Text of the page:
Hawaii locals fear the effects of Mauna Loa’s eruption as lava erupts closer to a main road

Lava flows from the eruption of Hawaii’s Mauna Loa, the world’s largest active volcano, are moving towards a main road, adding to local concerns on an island with few main roads.

The US Geological Survey confirmed in its most recent update, released Thursday evening local time, that the lava flows are “flowing north toward the Daniel K. Inouye Highway (Saddle Road) but have reached relatively flatter ground and have slowed significantly as expected.” .”

The highway connects the east and west sides of the Big Island and acts as a thoroughfare between the cities of Hilo and Kona.

The lava is moving toward the highway at a rate of about 0.025 miles per hour, and as of 1 p.m. local time Thursday, the river front was about 3.2 miles from the highway, the agency said.

That rate means the river could reach the highway in about a week, but that schedule could change, according to the update, which notes that “many variables are at play and both the direction and timing of river progression are fluid.” and are expected to vary over periods ranging from hours to days.”

Closing the road would create problems, particularly for those using it to commute from Hilo and other parts of the east side of the island, where housing is generally cheaper, to jobs on the west side, where many of the larger beach resorts are located. Hilo is also home to the Hilo Medical Center, which employs 1,600 people, some of whom are from the West Side, Hawaii-based NBC affiliate KHNL reported.

People watch the lava flow from Mauna Loa volcano December 1 near Hilo, Hawaii. Gregory Bull/AP

“We have such limited roads on this island and every time we lose a road, all of the traffic goes somewhere else,” Kona resident Mike Brown told NBC News.

Unless some sort of bypass is built, commuters would have to take coastal roads to and from Kailua-Kona, adding at least an hour of extra travel each way.

Hawaii Gov. David Ige has issued an emergency proclamation to allow emergency responders to arrive quickly or limit access as needed.

If lava crosses the freeway, the Hawaii National Guard can help plan alternatives and attempt to establish bypass routes, he said.

Picture:
Cars line up along Saddle Road and occupants wait to see Mauna Loa Volcano Thursday.Gregory Bull/AP

Hayley Hina Barcia, who lives in Hilo and has family in Kona on the west side of the island, said her family relied on the freeway to see each other.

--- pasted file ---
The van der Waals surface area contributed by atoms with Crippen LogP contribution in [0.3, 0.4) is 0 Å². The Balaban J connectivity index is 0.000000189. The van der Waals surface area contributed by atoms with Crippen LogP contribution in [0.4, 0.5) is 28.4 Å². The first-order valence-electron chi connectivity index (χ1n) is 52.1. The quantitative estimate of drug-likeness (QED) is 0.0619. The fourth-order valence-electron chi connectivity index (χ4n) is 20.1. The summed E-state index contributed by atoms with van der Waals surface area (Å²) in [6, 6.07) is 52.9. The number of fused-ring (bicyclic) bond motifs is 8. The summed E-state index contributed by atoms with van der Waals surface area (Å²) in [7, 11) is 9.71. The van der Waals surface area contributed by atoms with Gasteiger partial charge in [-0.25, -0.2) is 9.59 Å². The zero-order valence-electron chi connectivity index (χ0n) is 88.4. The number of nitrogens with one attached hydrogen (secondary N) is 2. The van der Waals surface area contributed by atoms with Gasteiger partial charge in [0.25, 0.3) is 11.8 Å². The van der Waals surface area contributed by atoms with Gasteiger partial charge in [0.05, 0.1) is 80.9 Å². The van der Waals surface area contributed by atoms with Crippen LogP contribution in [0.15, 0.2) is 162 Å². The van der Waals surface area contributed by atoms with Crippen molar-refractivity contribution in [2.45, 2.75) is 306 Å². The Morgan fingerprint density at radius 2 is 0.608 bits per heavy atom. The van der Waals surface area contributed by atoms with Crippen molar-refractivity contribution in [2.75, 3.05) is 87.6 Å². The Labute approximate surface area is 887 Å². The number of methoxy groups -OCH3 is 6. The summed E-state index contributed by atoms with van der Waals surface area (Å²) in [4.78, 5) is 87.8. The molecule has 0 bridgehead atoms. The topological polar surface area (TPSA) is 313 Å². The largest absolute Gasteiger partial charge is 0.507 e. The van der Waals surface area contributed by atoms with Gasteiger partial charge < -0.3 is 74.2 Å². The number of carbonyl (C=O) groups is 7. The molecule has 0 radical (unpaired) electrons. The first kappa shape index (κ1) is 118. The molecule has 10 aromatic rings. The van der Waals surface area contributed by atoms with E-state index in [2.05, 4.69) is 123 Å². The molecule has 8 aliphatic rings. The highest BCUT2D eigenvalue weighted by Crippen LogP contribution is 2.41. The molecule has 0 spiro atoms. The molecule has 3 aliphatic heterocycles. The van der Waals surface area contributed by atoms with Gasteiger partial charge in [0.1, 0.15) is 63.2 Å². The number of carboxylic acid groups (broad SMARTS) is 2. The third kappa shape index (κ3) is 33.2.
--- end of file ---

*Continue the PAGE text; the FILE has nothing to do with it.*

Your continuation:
“We’ll likely have to drive several hours longer to take the southbound road or the northbound road.”

Sky Makai, a Hilo resident who works in Kona, said the freeway blockade would make commuting to work “a lot harder.”

“I don’t know many people who have a four-hour commute, eight hours a day,” he said. “So just trying to imagine that is quite difficult.”

Hawaii lava flows generally move slowly enough to be preventable, but according to the USGS they can be destructive: “They can destroy anything in their paths, including vegetation and infrastructure — which can disrupt road access and utility lines.”

Lava flows can also cause “severe burns, abrasions and lacerations on contact with unprotected or exposed skin” and affect air quality by leading to hot temperatures and reduced visibility after heavy rain, it said.

Mauna Loa, meaning “long mountain,” covers half of the island, according to the agency.

In about half of previous eruptions, the lava stayed in the crest region, which rises about 55,700 feet above its base. In the other cases, the lava poured into one of the rift zones, creating streams that covered much of the volcano’s lower slopes.

As of Sunday, geologists had recorded 33 eruptions since 1843, making Mauna Loa one of the world’s most active volcanoes. According to the USGS, it is one of six volcanoes in Hawaii.

When the volcano last erupted in 1984, a fast-moving lava flow came within 2 miles of Kulani Prison before stalling, according to the National Park Service.

A few days later, another lava flow that had moved 16 miles in just four days reached the outskirts of Hilo before stopping and sparing the city, the agency reported.

Corky Siemaszko and Peter Jary contributed.

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